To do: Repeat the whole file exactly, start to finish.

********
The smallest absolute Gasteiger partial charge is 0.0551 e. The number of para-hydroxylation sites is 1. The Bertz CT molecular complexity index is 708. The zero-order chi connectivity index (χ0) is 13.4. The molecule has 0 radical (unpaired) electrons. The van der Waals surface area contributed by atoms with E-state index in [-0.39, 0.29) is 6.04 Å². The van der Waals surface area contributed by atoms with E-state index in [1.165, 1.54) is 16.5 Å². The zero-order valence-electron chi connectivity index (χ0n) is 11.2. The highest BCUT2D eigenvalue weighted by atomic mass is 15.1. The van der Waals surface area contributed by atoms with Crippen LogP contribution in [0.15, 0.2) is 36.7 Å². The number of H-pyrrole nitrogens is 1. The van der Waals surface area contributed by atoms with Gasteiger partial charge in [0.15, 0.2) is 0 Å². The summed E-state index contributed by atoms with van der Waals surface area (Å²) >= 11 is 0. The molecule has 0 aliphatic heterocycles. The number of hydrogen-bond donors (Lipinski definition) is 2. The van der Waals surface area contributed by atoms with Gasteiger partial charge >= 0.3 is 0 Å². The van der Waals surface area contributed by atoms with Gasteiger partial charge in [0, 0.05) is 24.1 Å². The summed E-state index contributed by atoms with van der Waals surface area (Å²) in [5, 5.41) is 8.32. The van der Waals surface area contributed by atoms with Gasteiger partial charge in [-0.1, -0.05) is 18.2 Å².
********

The smallest absolute Gasteiger partial charge is 0.0551 e. The number of para-hydroxylation sites is 1. The Bertz CT molecular complexity index is 708. The zero-order chi connectivity index (χ0) is 13.4. The molecule has 0 radical (unpaired) electrons. The van der Waals surface area contributed by atoms with E-state index in [-0.39, 0.29) is 6.04 Å². The van der Waals surface area contributed by atoms with E-state index in [1.165, 1.54) is 16.5 Å². The zero-order valence-electron chi connectivity index (χ0n) is 11.2. The highest BCUT2D eigenvalue weighted by atomic mass is 15.1. The van der Waals surface area contributed by atoms with Crippen LogP contribution in [0.15, 0.2) is 36.7 Å². The number of H-pyrrole nitrogens is 1. The van der Waals surface area contributed by atoms with Gasteiger partial charge in [0.15, 0.2) is 0 Å². The summed E-state index contributed by atoms with van der Waals surface area (Å²) >= 11 is 0. The molecule has 0 aliphatic heterocycles. The number of hydrogen-bond donors (Lipinski definition) is 2. The van der Waals surface area contributed by atoms with Gasteiger partial charge >= 0.3 is 0 Å². The van der Waals surface area contributed by atoms with Gasteiger partial charge in [0, 0.05) is 24.1 Å². The summed E-state index contributed by atoms with van der Waals surface area (Å²) in [5, 5.41) is 8.32. The van der Waals surface area contributed by atoms with Gasteiger partial charge in [-0.1, -0.05) is 18.2 Å².